NEW PORT RICHEY — The mother of a baby girl who died in her father's care while child welfare workers were supposed to be watching over the family has reached a settlement with the state Department of Children and Families.
The lawsuit over 2-month-old Diella Ludwig, who died Dec. 20, 2008, was settled for $250,000. Family members will actually split less than that, after legal costs and other fees are paid.
Nicholle West, who was in prison when her daughter died, will receive about $20,000, according to Jennifer Lima-Smith, an attorney for the DCF. The award to Diella's estate, which will be shared among her three older siblings, totals $92,000. Diella's twin sister, Shyloh, will receive almost $73,000 in a separate claim.
The money for the children will be put in trust accounts, Lima-Smith said.
"We're very hopeful the settlement is going to positively impact their needs, their future needs," she said.
Shyloh, who is now about 16 months old, is in the custody of a relative in Missouri. West's two older sons are in Illinois with their father.
A middle child named McKenzie, now almost 3, was featured in a Times story last year after her aunt and uncle took her in, renamed her Georgia and integrated her into their family in the hope of adopting her. She's also in Missouri now.
Court records indicate that West has relocated there, too.
Diella Ludwig died of blunt force trauma, authorities said, after her father became enraged when she wouldn't stop crying. His roommates in Port Richey reported hearing the baby's wails, then a loud bang, then silence.
Thomas Ludwig, 25, was charged with first-degree murder and is awaiting trial. He had a history of criminal charges and drug use.
So, too, did West. She was sent to prison while pregnant with the twins after violating her probation by failing a drug test in October 2008. She gave birth while incarcerated and told authorities she wanted her babies to live with their father.
As soon as Diella's death was reported, the DCF acknowledged its failures in protecting her welfare. The primary error: Agencies in different jurisdictions, all with a role in looking out for Diella, failed to communicate with each other.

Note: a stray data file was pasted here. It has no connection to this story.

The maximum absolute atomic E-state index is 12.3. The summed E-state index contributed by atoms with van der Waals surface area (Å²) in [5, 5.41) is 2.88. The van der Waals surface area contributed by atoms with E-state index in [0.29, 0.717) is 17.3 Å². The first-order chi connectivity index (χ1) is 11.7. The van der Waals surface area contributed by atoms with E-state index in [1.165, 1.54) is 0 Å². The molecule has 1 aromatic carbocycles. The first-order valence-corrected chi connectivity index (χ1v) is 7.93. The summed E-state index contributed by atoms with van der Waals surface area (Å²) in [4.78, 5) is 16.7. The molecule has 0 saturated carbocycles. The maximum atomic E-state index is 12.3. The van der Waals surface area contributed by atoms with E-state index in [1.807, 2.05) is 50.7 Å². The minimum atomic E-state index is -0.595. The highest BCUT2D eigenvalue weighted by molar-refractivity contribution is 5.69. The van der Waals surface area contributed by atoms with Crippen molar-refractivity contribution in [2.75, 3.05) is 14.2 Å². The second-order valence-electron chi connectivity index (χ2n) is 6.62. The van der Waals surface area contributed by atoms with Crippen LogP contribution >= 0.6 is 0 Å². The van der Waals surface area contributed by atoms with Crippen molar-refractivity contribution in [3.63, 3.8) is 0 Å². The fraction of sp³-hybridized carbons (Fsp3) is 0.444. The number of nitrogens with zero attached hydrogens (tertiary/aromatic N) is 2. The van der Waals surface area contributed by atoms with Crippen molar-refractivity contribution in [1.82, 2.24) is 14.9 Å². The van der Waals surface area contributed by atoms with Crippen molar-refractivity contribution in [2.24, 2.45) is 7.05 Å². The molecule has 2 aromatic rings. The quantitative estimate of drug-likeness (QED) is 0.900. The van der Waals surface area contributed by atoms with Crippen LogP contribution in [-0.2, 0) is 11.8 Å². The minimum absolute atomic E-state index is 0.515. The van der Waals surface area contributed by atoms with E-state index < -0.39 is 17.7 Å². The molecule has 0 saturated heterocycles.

First, no one bothered to check whether Ludwig was fit to care for the twins.
Once the babies were home with him, a Pasco investigator visited him three times in 38 days — each visit at a different residence. In those visits, a followup report said, he refused to submit to a drug test, lied once about where the babies were, admitted to previous drug abuse and could not prove he had any income.
Nick Cox, the DCF's regional director, said Thursday that the case became a matter of statewide interest and led to changes in the DCF's system directing different agencies to work together.
"I think the biggest lesson was everybody involved in the system needs to get together, talk about the case," he said. "Lots of people doing their job doesn't always solve the problems."
The DCF settled the lawsuit, he said, because "we needed to step up and do the right thing by Diella and Shyloh."
"While we're accepting some responsibility … the numbers aren't ridiculous because there is responsibility that falls with the perpetrator of the crime," he added.
Darryl Rouson, who represents West, said the legal fight isn't finished and more agencies might be sued.
"I don't want to name them right now. They know who they are but there were other agencies involved that have culpability," Rouson said.
Records show that others involved in the case include the Pasco County Sheriff's Office child protection team, Youth and Family Alternatives and Eckerd Community Alternatives.
Rouson said that after West was released from prison in August, she moved into a halfway house and completed all the requirements of her release. He did not go into specifics about the children's status or custody arrangements.
"All of her children are doing well," Rouson said. "That's all relative of course. They're all still dealing with the horrendous nature of the death of Diella."
Molly Moorhead can be reached at firstname.lastname@example.org or (727) 869-6245.